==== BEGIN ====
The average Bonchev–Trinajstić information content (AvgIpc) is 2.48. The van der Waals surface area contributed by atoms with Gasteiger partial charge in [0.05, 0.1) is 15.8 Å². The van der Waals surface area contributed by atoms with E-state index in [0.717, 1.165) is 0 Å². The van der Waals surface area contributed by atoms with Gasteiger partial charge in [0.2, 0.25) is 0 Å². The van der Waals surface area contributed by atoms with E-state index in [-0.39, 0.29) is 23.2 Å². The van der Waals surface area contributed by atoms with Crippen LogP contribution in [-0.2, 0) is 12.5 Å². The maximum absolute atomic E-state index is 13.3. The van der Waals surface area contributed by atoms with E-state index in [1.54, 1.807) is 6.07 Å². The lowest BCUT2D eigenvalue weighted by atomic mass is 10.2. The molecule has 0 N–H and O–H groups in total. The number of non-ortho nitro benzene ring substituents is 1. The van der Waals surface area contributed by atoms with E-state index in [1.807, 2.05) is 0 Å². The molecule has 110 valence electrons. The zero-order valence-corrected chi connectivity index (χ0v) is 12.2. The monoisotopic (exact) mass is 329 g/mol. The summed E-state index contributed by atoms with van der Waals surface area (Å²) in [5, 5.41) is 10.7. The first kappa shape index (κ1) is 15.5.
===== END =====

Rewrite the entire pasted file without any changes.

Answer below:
The average Bonchev–Trinajstić information content (AvgIpc) is 2.48. The van der Waals surface area contributed by atoms with Gasteiger partial charge in [0.05, 0.1) is 15.8 Å². The van der Waals surface area contributed by atoms with E-state index in [0.717, 1.165) is 0 Å². The van der Waals surface area contributed by atoms with Gasteiger partial charge in [0.2, 0.25) is 0 Å². The van der Waals surface area contributed by atoms with E-state index in [-0.39, 0.29) is 23.2 Å². The van der Waals surface area contributed by atoms with Crippen LogP contribution in [-0.2, 0) is 12.5 Å². The maximum absolute atomic E-state index is 13.3. The van der Waals surface area contributed by atoms with E-state index in [1.54, 1.807) is 6.07 Å². The lowest BCUT2D eigenvalue weighted by atomic mass is 10.2. The molecule has 0 N–H and O–H groups in total. The number of non-ortho nitro benzene ring substituents is 1. The van der Waals surface area contributed by atoms with E-state index in [1.807, 2.05) is 0 Å². The molecule has 110 valence electrons. The zero-order valence-corrected chi connectivity index (χ0v) is 12.2. The monoisotopic (exact) mass is 329 g/mol. The summed E-state index contributed by atoms with van der Waals surface area (Å²) in [5, 5.41) is 10.7. The first kappa shape index (κ1) is 15.5.